Then there is movement
“Movement” is when the change is implemented. A date should be set for implementation, and from that date, only the new way should be followed. If you’re switching to paperless, from the date of implementation no paper charts should be written up at all; rather, the staff should utilize the new computerized system all of the time. The less time the entire transition takes, the more quickly resistance can be replaced by acceptance. Team members will not have time to dwell on the fact that change is occurring but will have to engage fully with the change. During implementation, continually reinforce the driving forces behind the change to maintain positive momentum.
During the movement stage, team members are encouraged to share their experiences and concerns.4 Continuous feedback during implementation will identify problems as they arise so that swift adjustments can be made.3 To further counter resisting forces, a team member can be appointed as the resource person who others can go to for help. Lastly, triumphs should be recognized and celebrated throughout the movement stage to further reinforce favorable attitudes and acceptance.4
Now it’s time to set the new ways
“Refreezing” is the stage after initial implementation when the new way becomes ingrained into the practice as the new norm. A time frame for implementation should be set, at the end of which evaluation of the new system will occur as part of refreezing. Analyze the results of the change.1 Has production increased? Has patient care improved? Has workflow become more efficient? By analyzing the positive results, team members can appreciate the fruits of their efforts, which will solidify their acceptance. This is also a time for celebration. All team members should be rewarded for their part in the successful transition.
Lewin’s three-stage model can be adapted to implement individual change. Reflect on your personal practice. Have you been practicing the same way since you graduated? Are there new skills or technologies that would benefit your patients? What are the driving forces that could motivate your change? Why are you resistant to change?
When embarking on individual change, establish a timeline for the change to occur. Mark on your calendar the unfreeze preparation period, a date for implementation or movement to begin, and a few weeks later for your refreezing evaluation. During the unfreeze stage, learn all you can about the change. Tell your coworkers about the change even if it does not involve them. Brainstorm the barriers you may encounter and plan how you’ll overcome them.
Go into the movement phase feeling prepared and positive. During the movement phase, make notes on what works and what doesn’t. Refine your new practice as you go but avoid the temptation to backslide into old habits by committing yourself to the change. Remind yourself of all the reasons why you’re making the change. Focus on the benefits and advantages. After your initial implementation, celebrate your success! You deserve a reward for implementing successful change. This is the beginning of your refreezing stage, when you settle into your new norm. Finally, evaluate how you, your patients, and the practice are benefitting from the change you made.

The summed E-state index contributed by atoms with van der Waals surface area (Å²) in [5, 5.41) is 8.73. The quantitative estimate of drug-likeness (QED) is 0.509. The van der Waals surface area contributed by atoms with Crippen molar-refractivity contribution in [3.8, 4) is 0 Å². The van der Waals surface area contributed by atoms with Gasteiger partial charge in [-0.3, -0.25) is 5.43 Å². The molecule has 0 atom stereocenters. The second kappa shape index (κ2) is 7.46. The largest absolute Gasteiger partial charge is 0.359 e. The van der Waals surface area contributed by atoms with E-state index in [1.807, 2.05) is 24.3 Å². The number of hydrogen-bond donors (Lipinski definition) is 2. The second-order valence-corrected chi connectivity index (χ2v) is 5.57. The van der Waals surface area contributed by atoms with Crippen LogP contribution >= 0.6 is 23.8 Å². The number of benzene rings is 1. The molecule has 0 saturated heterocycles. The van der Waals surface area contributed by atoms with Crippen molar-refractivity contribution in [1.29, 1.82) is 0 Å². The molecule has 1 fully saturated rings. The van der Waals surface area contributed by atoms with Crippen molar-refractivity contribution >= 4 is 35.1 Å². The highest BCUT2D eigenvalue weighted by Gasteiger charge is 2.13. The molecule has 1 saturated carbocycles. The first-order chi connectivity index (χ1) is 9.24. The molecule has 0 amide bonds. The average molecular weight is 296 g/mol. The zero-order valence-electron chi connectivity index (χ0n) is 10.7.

Change is a necessary part of dental hygiene practice. Advancements in technology and evidence-based practices must be incorporated into patient care. As individuals we should always be engaging in professional growth, and as part of a dental team, we should be alert to ways the practice can improve workflow and patient outcomes. Change does not have to be stymied by resistance. Build up your driving forces. By following a strategy, identifying barriers, and communicating with teammates, sustainable change can be achieved.
1. Nucci D. Overcoming resistance to infection prevention best practices. AORN J. 2019;109(5):557-558.
2. Kennedy CL, Young W. Influencing practice with m-Health: Using Lewin’s change theory to implement the usage of cell phones in the delivery of health care. Can J Nurs Inform. 2013;8:1-2.
3. Manchester J, Gray-Miceli DL, Metcalf JA, et al. Facilitating Lewin’s change model with collaborative evaluation in promoting evidence-based practices of health professionals. Eval Prog Plan. 2013;47(12):82-90.
4. Tetef S. Successful implementation of new technology using an interdepartmental collaborative approach. J Perio Anes Nurs. 2017;32(3);225-230.
JULIE A. TRACY, MS, BS, RDH, CHES, received her dental hygiene degree from the State University of New York (SUNY) Broome in Binghamton, New York, where she is now a clinical instructor. She holds a bachelor of science in public health from SUNY Empire State College, a master of science in health science with a concentration in health education and promotion from the University of Central Arkansas, and she is a certified health education specialist. Tracy keeps her patient skills sharp by continuing in clinical practice.